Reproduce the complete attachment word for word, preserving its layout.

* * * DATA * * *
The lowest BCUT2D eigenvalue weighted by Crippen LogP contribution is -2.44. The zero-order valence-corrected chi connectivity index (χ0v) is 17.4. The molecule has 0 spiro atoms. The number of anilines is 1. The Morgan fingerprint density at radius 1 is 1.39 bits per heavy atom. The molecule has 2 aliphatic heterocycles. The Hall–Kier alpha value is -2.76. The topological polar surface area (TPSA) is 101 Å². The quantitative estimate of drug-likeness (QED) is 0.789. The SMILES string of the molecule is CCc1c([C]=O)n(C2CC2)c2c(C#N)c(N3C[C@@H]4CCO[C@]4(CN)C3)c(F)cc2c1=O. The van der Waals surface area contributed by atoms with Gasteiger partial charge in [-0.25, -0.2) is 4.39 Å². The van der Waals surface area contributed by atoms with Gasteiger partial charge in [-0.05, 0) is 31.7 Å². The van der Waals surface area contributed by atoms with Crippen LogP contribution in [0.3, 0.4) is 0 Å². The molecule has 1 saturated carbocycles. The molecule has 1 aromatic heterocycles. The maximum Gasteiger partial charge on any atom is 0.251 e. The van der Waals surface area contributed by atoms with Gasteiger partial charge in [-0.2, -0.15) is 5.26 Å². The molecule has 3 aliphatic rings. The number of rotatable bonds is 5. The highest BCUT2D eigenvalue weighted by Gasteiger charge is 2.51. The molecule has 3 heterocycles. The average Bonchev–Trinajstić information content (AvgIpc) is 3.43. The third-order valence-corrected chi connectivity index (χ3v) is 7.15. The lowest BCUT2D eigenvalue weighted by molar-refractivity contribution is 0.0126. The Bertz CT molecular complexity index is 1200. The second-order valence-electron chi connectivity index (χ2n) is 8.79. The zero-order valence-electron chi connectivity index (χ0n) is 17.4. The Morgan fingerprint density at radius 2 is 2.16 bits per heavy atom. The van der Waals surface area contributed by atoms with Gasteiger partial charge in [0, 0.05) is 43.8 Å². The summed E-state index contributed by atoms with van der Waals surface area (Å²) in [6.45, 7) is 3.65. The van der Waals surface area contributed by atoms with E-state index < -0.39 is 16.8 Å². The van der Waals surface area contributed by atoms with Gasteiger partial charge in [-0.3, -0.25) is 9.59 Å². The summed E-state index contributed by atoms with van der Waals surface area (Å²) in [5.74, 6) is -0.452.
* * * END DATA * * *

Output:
The lowest BCUT2D eigenvalue weighted by Crippen LogP contribution is -2.44. The zero-order valence-corrected chi connectivity index (χ0v) is 17.4. The molecule has 0 spiro atoms. The number of anilines is 1. The Morgan fingerprint density at radius 1 is 1.39 bits per heavy atom. The molecule has 2 aliphatic heterocycles. The Hall–Kier alpha value is -2.76. The topological polar surface area (TPSA) is 101 Å². The quantitative estimate of drug-likeness (QED) is 0.789. The SMILES string of the molecule is CCc1c([C]=O)n(C2CC2)c2c(C#N)c(N3C[C@@H]4CCO[C@]4(CN)C3)c(F)cc2c1=O. The van der Waals surface area contributed by atoms with Gasteiger partial charge in [-0.25, -0.2) is 4.39 Å². The van der Waals surface area contributed by atoms with Gasteiger partial charge in [-0.05, 0) is 31.7 Å². The van der Waals surface area contributed by atoms with Crippen LogP contribution in [0.3, 0.4) is 0 Å². The molecule has 1 saturated carbocycles. The molecule has 1 aromatic heterocycles. The maximum Gasteiger partial charge on any atom is 0.251 e. The van der Waals surface area contributed by atoms with Gasteiger partial charge in [-0.2, -0.15) is 5.26 Å². The molecule has 3 aliphatic rings. The number of rotatable bonds is 5. The highest BCUT2D eigenvalue weighted by Gasteiger charge is 2.51. The molecule has 3 heterocycles. The average Bonchev–Trinajstić information content (AvgIpc) is 3.43. The third-order valence-corrected chi connectivity index (χ3v) is 7.15. The lowest BCUT2D eigenvalue weighted by molar-refractivity contribution is 0.0126. The Bertz CT molecular complexity index is 1200. The second-order valence-electron chi connectivity index (χ2n) is 8.79. The zero-order valence-electron chi connectivity index (χ0n) is 17.4. The Morgan fingerprint density at radius 2 is 2.16 bits per heavy atom. The van der Waals surface area contributed by atoms with Gasteiger partial charge in [0, 0.05) is 43.8 Å². The summed E-state index contributed by atoms with van der Waals surface area (Å²) in [6.45, 7) is 3.65. The van der Waals surface area contributed by atoms with E-state index < -0.39 is 16.8 Å². The van der Waals surface area contributed by atoms with Gasteiger partial charge in [-0.3, -0.25) is 9.59 Å². The summed E-state index contributed by atoms with van der Waals surface area (Å²) in [5.74, 6) is -0.452.